UPS stands for Uninterruptible Power Supply. It is a power supply that includes a battery to maintain power in the event of a power outage. Typically, a UPS keeps a computer running for several minutes after a power outage, enabling you to save data that is in RAM and shut down the computer gracefully. Many UPSs now offer a software component that enables you to automate backup and shut down procedures in case there’s a power failure while you’re away from the computer.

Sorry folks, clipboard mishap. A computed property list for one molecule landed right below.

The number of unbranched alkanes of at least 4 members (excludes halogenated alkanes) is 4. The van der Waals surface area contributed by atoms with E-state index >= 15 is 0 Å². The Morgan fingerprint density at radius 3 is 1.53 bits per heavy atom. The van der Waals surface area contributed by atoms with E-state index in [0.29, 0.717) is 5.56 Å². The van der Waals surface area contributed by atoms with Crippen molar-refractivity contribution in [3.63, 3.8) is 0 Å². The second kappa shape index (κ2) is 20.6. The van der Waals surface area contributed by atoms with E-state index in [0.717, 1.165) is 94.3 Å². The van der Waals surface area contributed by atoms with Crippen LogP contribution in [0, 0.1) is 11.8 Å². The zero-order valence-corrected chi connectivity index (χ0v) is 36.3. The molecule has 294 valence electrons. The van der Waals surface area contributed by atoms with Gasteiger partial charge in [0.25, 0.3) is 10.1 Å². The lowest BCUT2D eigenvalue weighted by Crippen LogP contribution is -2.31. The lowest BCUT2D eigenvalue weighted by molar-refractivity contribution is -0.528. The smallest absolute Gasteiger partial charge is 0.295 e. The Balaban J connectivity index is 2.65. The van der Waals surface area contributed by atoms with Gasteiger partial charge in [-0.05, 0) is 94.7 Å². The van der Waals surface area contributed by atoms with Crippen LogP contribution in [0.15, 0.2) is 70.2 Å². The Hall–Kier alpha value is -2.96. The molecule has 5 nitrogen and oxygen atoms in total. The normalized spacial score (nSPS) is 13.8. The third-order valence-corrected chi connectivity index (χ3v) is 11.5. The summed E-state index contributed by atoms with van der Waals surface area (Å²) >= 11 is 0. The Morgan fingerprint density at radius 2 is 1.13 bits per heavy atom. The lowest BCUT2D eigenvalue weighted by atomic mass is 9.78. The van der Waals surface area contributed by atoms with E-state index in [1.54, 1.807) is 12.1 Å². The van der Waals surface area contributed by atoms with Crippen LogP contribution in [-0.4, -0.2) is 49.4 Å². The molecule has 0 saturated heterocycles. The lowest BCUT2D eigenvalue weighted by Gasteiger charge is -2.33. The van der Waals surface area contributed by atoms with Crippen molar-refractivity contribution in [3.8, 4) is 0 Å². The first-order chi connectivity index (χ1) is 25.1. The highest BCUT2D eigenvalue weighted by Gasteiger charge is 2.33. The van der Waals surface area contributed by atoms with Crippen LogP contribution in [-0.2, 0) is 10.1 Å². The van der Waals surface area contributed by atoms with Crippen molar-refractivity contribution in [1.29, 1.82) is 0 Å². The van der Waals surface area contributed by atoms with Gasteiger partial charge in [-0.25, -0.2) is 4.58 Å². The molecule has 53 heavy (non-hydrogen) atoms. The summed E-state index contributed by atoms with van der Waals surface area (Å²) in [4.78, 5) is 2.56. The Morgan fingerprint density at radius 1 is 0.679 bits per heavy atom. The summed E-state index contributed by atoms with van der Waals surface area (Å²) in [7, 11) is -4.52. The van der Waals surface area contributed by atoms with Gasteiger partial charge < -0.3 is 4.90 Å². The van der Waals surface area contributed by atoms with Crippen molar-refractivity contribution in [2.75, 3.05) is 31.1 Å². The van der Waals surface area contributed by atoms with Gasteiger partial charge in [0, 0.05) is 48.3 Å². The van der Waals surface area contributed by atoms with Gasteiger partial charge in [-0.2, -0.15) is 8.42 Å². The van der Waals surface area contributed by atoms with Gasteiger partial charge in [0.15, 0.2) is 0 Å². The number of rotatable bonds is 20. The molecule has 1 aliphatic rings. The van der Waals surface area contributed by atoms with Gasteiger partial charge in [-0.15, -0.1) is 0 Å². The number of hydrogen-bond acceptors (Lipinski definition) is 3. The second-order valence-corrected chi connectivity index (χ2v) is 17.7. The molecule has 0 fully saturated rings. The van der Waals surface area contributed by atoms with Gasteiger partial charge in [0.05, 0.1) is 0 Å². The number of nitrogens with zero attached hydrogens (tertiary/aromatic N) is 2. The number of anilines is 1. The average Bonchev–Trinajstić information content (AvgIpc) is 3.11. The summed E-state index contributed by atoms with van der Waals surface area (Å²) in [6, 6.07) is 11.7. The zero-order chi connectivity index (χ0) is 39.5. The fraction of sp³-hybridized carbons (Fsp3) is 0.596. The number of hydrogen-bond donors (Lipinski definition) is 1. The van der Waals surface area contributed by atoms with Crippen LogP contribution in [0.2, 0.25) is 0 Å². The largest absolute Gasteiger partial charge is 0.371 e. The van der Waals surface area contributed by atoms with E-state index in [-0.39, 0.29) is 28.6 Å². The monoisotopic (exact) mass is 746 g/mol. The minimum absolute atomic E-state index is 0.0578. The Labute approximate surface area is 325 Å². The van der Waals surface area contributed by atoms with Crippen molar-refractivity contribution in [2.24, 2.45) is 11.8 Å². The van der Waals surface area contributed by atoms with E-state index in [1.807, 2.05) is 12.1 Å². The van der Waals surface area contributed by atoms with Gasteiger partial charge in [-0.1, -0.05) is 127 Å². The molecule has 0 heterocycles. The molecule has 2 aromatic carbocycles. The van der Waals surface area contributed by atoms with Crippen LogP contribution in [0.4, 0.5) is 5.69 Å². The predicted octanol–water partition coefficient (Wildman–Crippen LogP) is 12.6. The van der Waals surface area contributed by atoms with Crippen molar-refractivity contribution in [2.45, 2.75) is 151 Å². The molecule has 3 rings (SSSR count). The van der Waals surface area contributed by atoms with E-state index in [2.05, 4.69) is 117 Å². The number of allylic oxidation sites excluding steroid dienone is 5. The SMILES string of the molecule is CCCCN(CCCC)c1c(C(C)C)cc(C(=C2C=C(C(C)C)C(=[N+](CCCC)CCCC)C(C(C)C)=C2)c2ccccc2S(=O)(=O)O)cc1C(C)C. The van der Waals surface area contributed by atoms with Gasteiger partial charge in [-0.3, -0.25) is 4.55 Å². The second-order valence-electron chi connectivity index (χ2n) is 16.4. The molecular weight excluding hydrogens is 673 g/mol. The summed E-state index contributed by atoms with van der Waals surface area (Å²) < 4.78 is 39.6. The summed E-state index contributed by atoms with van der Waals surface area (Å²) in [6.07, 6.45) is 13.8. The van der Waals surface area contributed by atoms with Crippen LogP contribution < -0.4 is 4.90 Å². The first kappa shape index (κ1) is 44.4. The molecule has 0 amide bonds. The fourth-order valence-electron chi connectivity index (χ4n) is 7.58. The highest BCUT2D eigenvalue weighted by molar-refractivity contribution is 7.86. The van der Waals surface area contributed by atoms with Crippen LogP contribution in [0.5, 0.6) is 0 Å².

There are two basic types of UPS systems: standby power systems (SPSs) and on-line UPS systems. An SPS monitors the power line and switches to battery power as soon as it detects a problem. The switch to battery, however, can require several milliseconds, during which time the computer is not receiving any power. Standby Power Systems are sometimes called Line-interactive UPSes.
An UPS avoids these momentary power lapses by constantly providing power from its own inverter, even when the power line is functioning properly. In general, on-line UPSs are much more expensive than SPSs.